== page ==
The image of a man naïvely sleeping in front of the doors reminded me of the two women I had encountered just minutes previously. They, too, were asleep, going through the motions of visiting an art museum but with their eyes closed. Through the museum's open doors, they escaped their green cages of normalcy and entered a larger glass prison, completely unaware in their sleep. The art was the keys to their locked doors, waiting to be turned. Instead, like the man at the desk, they chose to sleep, satisfied with their escape from the world of the ordinary and into the world of prestigious art.
Gazing at the exiles dreaming of Saint Adorno, I believed there was no hope. Society was doomed to mediocrity and conformity. But then I opened my eyes. I was in an art museum. Perhaps some people would never understand art, but some people always will. The assortment of marble sculptures, oil paintings on canvas, immense tapestries, and photographs that fill the museum attest to art's ability to survive. All around the world, art has endured unappreciative viewers and has still been preserved for centuries. It's fine not to appreciate art’s appeal, but for those who do, it is a thought-provoking miracle that unlocks the doors that separate the observers from the observed, bringing people together to appreciate what a thinking society can create.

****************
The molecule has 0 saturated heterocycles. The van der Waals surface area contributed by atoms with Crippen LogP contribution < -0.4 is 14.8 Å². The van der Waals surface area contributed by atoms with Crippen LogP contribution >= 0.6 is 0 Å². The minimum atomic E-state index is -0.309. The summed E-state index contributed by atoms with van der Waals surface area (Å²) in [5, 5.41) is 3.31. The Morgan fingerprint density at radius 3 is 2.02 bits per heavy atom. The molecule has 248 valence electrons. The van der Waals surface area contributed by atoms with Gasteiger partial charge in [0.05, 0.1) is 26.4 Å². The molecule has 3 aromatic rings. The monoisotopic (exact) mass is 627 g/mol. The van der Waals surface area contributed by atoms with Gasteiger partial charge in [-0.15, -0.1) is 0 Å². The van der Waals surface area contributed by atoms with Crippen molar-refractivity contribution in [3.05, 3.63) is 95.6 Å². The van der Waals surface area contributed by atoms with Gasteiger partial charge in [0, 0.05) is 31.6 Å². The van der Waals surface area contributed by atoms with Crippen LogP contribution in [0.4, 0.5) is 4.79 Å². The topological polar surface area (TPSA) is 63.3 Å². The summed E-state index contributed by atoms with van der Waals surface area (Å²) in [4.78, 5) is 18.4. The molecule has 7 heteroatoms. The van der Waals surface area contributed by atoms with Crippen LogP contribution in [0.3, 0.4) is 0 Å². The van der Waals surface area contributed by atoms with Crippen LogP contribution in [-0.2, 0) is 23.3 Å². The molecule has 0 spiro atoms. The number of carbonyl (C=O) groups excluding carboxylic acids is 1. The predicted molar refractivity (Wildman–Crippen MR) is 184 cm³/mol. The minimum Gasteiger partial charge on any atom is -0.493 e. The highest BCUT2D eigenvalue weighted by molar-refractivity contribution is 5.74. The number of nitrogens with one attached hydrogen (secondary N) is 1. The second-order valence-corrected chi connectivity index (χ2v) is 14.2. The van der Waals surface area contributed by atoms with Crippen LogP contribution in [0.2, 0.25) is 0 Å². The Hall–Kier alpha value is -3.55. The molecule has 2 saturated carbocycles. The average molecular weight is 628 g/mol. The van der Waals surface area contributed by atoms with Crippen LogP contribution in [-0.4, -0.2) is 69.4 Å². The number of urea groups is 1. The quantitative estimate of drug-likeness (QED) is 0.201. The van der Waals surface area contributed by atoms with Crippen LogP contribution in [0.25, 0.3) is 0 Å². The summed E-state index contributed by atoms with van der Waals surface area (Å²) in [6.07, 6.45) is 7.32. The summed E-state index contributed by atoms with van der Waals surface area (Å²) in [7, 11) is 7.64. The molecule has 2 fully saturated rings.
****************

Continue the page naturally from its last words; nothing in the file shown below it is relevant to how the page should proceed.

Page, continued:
"An Exile Dreaming of Saint Adorno." ArtsConnectEd. Minneapolis Institute of Arts, 02 Oct
2010. Web. 22 Mar 2012.
T. W. Adorno and M. Horkheimer, ed. G. S. Noerr, trans. E. Jephcott, Dialectic of
Enlightenment: Philosophical Fragments (1947), Stanford: Stanford University Press,
Wenzel, Eberhard, comp. Quotes: Theodor W. Adorno. Eberhard Wenzel WebSite. 3 June 1998.
Web. 23 Mar. 2012.